The U.S. government's decision earlier this year to end a cross-border trucking program with Mexico, and subsequent economic retaliation by the Mexican government, has already resulted in 25,000 lost American jobs, $2.6 billion in foregone U.S. exports, and $2.2 billion in higher costs for U.S. businesses and consumers, according to a U.S. Chamber of Commerce study released Sept. 15.
In March, Congress and the Obama administration ended funding for a two-year program that allowed 100 Mexican trucking firms to operate in the United States beyond a 25-mile commercial zone along the U.S.-Mexico border. In retaliation, Mexico slapped $2.3 billion in penalty duties on 89 U.S. import products, with an immediate duty cost to American consumers of about $421 million, according to the study.
In addition, the study said the decision to end the program means truckers operating between the United States and Mexico must continue to rely on costly short-haul drayage to pull cargo-laden trailers across the border, where they are picked up by long-haul trucks on the other side for delivery to their destinations. Drayage services cost $739 million in 2008, the study concluded, costs that were eventually passed on to consumers in the form of higher prices for Mexican imports.
The 1994 North American Free Trade Agreement (NAFTA) required an eventual phase-out of access restrictions on Mexican trucks operating in the United States. Under the original schedule, the United States was to have opened its roadways to Mexican truckers on Jan. 1, 2000. However, the United States has blocked implementation of that provision, citing environmental and safety concerns.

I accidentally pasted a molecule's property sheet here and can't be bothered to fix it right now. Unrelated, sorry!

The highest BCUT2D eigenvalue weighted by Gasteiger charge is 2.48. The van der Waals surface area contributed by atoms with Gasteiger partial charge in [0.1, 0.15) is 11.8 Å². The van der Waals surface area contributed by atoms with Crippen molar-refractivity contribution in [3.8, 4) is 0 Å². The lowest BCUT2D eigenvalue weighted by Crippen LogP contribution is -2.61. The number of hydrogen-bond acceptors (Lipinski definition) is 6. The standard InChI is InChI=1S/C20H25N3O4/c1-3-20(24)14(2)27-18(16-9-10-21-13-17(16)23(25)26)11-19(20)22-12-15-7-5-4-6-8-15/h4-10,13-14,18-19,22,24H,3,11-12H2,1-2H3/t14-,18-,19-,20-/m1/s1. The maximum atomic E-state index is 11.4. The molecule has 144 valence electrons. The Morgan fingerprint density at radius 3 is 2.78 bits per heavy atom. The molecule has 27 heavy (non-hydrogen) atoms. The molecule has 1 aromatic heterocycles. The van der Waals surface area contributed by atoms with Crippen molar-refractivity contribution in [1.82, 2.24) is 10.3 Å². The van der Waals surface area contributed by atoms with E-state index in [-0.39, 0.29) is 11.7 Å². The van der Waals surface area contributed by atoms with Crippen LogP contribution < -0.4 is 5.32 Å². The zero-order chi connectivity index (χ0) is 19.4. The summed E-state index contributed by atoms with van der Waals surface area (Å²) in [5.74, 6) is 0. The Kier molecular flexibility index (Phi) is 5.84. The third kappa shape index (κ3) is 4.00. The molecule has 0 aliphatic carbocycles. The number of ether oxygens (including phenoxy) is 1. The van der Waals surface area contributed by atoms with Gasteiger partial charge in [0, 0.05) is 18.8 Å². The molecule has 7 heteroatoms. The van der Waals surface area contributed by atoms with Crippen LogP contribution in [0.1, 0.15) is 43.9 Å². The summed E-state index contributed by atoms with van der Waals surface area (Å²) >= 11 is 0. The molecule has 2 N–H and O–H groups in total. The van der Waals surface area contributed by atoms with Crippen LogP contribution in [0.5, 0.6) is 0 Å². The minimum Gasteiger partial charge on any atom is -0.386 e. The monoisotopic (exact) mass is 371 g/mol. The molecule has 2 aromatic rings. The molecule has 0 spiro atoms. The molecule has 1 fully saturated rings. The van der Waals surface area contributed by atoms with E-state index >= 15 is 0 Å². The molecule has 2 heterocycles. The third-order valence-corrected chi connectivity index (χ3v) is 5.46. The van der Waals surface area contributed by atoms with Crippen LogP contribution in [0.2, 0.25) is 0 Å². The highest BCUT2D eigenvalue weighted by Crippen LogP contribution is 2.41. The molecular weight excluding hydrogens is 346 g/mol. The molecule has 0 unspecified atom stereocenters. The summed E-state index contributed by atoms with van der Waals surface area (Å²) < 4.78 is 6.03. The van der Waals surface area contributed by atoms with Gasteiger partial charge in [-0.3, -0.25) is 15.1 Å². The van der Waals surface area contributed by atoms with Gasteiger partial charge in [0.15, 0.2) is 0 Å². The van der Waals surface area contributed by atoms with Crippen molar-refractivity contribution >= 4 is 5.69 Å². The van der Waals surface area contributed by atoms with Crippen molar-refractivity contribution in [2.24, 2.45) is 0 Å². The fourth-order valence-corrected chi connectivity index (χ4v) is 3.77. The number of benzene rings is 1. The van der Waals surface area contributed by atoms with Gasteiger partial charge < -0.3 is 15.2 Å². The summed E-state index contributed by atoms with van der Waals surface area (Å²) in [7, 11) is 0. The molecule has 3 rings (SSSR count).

According to the study's authors, while the so-called "input costs" of drayage and the Mexican retaliation totaled approximately $1.15 billion, their cumulative impact on U.S. economic activity is more than $1 billion higher.
The study calculated that 0.02 percent of all American jobs, or 25,557 positions, have been lost as a result of the United States' actions and Mexico's retaliation. The calculations were based on total U.S. full-time equivalent employment of 127.8 million in 2008.
Others see it differently. For instance, the Teamsters Union, which has strongly opposed the opening of U.S. highways to Mexican truckers, places responsibility for the job losses elsewhere. NAFTA alone has cost at least 1 million U.S. jobs by giving U.S. businesses incentives to relocate production to lower-cost Mexican locations, said Teamster spokesperson Leigh Strope in an e-mail. Strope also blamed the Mexican government for imposing retaliatory tariffs that were "manifestly excessive" and "a violation of trade rules."
The Teamsters maintain that Mexican truckers continue to pose a safety and environmental threat. "If the Mexican government wants our border opened to its trucks and drivers, then it can live up to its responsibility to make sure those trucks and drivers meet U.S. highway standards," said Strope.